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  • Writer's pictureElla Davies, LMFT

I Want To Start Therapy -- Where To Begin? Tips for How To Find a Therapist and Start Your Therapy Journey

Updated: May 10

You may have made the decision to start therapy, but it can still be overwhelming figuring out where to start.  You may find lots of clinicians online with generic profiles that all sound the same – how many different ways are there to say “I’m non-judgmental and supportive?”.  Or, you may be looking for a therapist who has a certain specialty, works in a specific location, or accepts your insurance.  You also may not know what type of therapist would be a good fit for you!  Here are a few good tips to get started:

 


A female therapist speaking to a male client in a chair

Think about the primary thing you want to work on in therapy.  That may be something like, “I want to not have panic attacks at work”; “I want to work through some trauma I experienced in my childhood”; “I want to feel more secure in my relationship”; or “I want to be more calm and less angry when I’m parenting”.  There may be multiple areas you want to address, but try to identify the 1-3 things that are most impacting you or that feel most important. 

 

When you’ve identified your primary goals, try to find a therapist who works with your specific concerns.  There are a few different ways you can do this.  You can look on Psychology Today or other therapist directory sites for therapists who indicate they work with your specific needs.  You can also do a google search for something like, “best therapy for panic attacks” or parenting, or trauma – it will likely bring up some specific techniques such as EMDR.  Then, you can do a similar search for “EMDR therapists” or similar.  You can also use Psychology Today to filter for other preferences, such as a specific specialty, a location, in person vs online therapy, accepting a certain insurance, etc.

 

You can also try asking your primary care physician, friends or family members, or other people in your life who may have knowledge of different providers. 

 

When you are looking at online profiles or websites, look for what experience and expertise the provider lists.  Does it seem to match what you are looking for?  Does the profile seem up to date and current?  You also want to be sure that the provider lists a current therapy license.  This will often be a string of letters such as LMFT, LCSW, PsyD, PhD, AMFT, APCC, or similar.  These indicate slightly different education focuses and levels of experience.  As long as there is a current license, the specific degree type doesn’t matter too much for most folks.  If you do have questions, feel free to reach out and we can help you decipher the alphabet soup!

 

 Most importantly, does the profile or website seem to resonate with you?  Studies have shown that the most important variable for therapy to be effective is the relationship you have with your provider.  The safer, more comfortable, and trusting the relationship, the more success you will have at meeting your goals.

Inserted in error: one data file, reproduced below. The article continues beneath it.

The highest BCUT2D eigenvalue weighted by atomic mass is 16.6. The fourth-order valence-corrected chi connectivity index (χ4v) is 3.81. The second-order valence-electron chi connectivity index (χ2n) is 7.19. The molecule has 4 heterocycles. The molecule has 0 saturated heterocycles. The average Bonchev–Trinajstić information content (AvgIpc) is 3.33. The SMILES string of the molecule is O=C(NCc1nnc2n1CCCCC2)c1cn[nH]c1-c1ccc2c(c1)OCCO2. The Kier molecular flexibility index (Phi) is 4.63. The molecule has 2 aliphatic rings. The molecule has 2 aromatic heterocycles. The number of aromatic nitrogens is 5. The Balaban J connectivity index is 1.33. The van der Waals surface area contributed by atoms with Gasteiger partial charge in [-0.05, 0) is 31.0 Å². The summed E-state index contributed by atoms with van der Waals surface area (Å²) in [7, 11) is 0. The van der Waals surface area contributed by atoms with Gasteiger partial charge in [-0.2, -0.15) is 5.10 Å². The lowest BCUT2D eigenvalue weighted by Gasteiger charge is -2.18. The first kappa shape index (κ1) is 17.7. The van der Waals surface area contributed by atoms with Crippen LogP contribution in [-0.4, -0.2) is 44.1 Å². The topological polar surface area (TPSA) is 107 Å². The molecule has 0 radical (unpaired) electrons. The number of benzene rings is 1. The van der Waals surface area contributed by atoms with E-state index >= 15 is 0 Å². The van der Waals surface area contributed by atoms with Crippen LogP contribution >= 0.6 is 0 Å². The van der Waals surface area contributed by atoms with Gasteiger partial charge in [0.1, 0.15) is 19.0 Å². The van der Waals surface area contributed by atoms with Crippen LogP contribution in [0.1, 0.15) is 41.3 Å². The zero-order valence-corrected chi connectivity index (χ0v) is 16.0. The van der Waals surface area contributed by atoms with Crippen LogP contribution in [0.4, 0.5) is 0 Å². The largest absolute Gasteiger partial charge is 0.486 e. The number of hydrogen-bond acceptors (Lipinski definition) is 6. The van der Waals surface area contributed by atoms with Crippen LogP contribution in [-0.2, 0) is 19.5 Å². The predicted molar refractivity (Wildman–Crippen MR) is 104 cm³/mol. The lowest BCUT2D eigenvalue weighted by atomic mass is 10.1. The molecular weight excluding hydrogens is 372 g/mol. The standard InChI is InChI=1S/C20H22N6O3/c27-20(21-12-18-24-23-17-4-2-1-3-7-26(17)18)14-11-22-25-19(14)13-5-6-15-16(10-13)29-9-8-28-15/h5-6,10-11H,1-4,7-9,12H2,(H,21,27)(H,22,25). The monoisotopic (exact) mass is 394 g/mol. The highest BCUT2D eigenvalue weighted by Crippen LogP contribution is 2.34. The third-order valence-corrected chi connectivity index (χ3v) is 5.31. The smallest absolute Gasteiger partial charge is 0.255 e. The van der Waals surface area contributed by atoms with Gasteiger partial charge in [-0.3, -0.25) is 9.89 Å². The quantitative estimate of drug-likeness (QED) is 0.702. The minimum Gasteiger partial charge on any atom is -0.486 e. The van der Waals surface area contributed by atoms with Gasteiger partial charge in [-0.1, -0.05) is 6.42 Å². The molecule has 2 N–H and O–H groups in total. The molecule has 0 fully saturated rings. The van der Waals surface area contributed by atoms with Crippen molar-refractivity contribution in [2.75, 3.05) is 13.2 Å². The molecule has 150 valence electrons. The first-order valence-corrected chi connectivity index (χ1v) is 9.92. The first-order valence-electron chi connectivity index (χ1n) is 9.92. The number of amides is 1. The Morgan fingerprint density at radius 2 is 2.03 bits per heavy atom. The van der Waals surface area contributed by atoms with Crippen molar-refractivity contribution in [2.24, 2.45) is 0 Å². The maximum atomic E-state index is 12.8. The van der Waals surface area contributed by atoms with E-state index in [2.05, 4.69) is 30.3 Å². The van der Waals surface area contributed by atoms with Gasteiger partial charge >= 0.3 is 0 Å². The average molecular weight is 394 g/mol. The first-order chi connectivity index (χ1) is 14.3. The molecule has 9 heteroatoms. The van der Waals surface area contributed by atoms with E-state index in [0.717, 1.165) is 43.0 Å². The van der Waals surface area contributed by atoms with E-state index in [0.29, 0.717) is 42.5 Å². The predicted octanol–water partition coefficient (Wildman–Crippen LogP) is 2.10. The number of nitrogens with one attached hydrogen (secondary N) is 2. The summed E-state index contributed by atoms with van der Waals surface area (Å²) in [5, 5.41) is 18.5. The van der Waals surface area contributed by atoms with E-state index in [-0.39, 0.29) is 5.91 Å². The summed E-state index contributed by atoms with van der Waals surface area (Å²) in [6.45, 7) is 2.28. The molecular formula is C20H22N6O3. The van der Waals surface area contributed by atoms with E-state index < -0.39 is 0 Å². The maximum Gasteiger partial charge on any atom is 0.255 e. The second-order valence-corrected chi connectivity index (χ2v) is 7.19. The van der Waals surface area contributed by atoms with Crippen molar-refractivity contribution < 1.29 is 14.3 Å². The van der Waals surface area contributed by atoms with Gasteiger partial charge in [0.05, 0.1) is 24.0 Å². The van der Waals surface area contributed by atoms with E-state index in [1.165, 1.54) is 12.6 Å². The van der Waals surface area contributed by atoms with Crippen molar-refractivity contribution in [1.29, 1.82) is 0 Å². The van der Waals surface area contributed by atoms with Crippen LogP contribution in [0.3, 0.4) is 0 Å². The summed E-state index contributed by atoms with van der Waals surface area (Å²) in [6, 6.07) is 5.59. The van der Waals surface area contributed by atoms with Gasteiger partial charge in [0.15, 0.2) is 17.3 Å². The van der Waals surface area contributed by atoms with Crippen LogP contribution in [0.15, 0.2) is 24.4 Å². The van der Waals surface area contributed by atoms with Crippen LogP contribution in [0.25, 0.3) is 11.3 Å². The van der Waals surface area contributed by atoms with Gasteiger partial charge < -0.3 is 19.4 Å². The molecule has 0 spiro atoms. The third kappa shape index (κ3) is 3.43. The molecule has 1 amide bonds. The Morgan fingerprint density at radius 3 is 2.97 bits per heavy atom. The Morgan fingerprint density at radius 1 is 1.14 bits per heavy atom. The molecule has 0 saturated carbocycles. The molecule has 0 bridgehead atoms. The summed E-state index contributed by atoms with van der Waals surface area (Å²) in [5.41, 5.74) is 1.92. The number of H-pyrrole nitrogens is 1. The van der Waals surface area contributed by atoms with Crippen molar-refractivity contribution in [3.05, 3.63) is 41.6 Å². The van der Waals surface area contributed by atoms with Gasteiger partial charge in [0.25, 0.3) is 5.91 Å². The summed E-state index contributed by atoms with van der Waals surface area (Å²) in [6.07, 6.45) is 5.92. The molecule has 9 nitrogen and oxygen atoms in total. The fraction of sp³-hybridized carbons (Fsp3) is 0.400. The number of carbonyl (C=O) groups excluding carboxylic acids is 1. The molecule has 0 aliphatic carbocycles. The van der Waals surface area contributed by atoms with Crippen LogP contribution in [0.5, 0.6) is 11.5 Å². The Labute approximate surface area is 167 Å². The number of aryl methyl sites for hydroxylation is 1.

When you have found a few different therapists who seem like they might be a good fit, go ahead and send them a brief message or give them a call.  Provide information regarding your insurance if you want to use insurance, your availability/schedule, and your primary goals for therapy so they can know if they would be a good fit for you.  You may need to reach out to multiple people to find someone who has current availability and meets your needs.   You can also reach out to us at TBH and we can help match you either to one of our clinicians, or another provider who meets your needs.

 

Th initial phone call is what I like to call the “vibe check” stage.  Does the person feel warm and friendly over the phone?  Do you feel comfortable sharing with them?  Do they seem to have expertise in your particular concerns?  It can be helpful to talk to a couple different therapists to hear different styles and approaches. 

 

While you are on the phone, there are some questions that it can be important to ask the provider.  These might include:


·      What experience do you have working with my concerns?

·      Do you have any specialized training or certifications such as EMDR or DBT?

·      What is your therapeutic style?

·     What is your fee?  Do you take my insurance?  Do you offer a “superbill”, or out of network insurance billing? 

·      Do you offer in person or telehealth/video sessions? Where is your office located?

 

When you find someone you like, schedule an initial appointment.  The first appointment will generally be an intake where they review things like your confidentiality, their policies & procedures, the therapy process in general, and get some basic history from you regarding what you’ve been struggling with, and how your life is overall.  The first session often doesn’t feel like a “typical” therapy session as there may be more structured protocols in place.  It can take some time to get into the heart of what you want to work on, so don’t give up if it seems you are not diving right in!

 

If you have any questions regarding how to find a good therapist, we are happy to help.  Our clinicians are well equipped to handle a variety of issues, and we can also help you find a referral to another clinician if you need a specialty that we don’t currently offer.  Please reach out, regardless of what stage of looking for a provider you are at.  We look forward to connecting with you!

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